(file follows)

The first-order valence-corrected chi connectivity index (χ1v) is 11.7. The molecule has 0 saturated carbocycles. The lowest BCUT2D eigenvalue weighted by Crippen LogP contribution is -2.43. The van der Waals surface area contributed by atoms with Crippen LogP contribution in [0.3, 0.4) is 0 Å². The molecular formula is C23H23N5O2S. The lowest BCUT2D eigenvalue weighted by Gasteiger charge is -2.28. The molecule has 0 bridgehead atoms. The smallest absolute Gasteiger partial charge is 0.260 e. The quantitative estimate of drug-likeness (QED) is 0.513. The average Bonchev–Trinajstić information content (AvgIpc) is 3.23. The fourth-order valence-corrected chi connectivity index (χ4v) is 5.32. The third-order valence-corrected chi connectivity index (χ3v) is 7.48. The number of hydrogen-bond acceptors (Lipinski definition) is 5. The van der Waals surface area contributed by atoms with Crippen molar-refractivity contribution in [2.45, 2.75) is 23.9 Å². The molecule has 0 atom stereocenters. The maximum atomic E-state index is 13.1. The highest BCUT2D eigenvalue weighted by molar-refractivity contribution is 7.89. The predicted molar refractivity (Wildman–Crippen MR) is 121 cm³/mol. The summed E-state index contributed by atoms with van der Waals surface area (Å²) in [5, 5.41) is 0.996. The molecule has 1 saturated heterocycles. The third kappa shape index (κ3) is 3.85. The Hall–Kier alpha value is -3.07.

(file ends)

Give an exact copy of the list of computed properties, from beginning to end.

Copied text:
The first-order valence-corrected chi connectivity index (χ1v) is 11.7. The molecule has 0 saturated carbocycles. The lowest BCUT2D eigenvalue weighted by Crippen LogP contribution is -2.43. The van der Waals surface area contributed by atoms with Crippen LogP contribution in [0.3, 0.4) is 0 Å². The molecular formula is C23H23N5O2S. The lowest BCUT2D eigenvalue weighted by Gasteiger charge is -2.28. The molecule has 0 bridgehead atoms. The smallest absolute Gasteiger partial charge is 0.260 e. The quantitative estimate of drug-likeness (QED) is 0.513. The average Bonchev–Trinajstić information content (AvgIpc) is 3.23. The fourth-order valence-corrected chi connectivity index (χ4v) is 5.32. The third-order valence-corrected chi connectivity index (χ3v) is 7.48. The number of hydrogen-bond acceptors (Lipinski definition) is 5. The van der Waals surface area contributed by atoms with Crippen molar-refractivity contribution in [2.45, 2.75) is 23.9 Å². The molecule has 0 atom stereocenters. The maximum atomic E-state index is 13.1. The highest BCUT2D eigenvalue weighted by molar-refractivity contribution is 7.89. The predicted molar refractivity (Wildman–Crippen MR) is 121 cm³/mol. The summed E-state index contributed by atoms with van der Waals surface area (Å²) in [5, 5.41) is 0.996. The molecule has 1 saturated heterocycles. The third kappa shape index (κ3) is 3.85. The Hall–Kier alpha value is -3.07.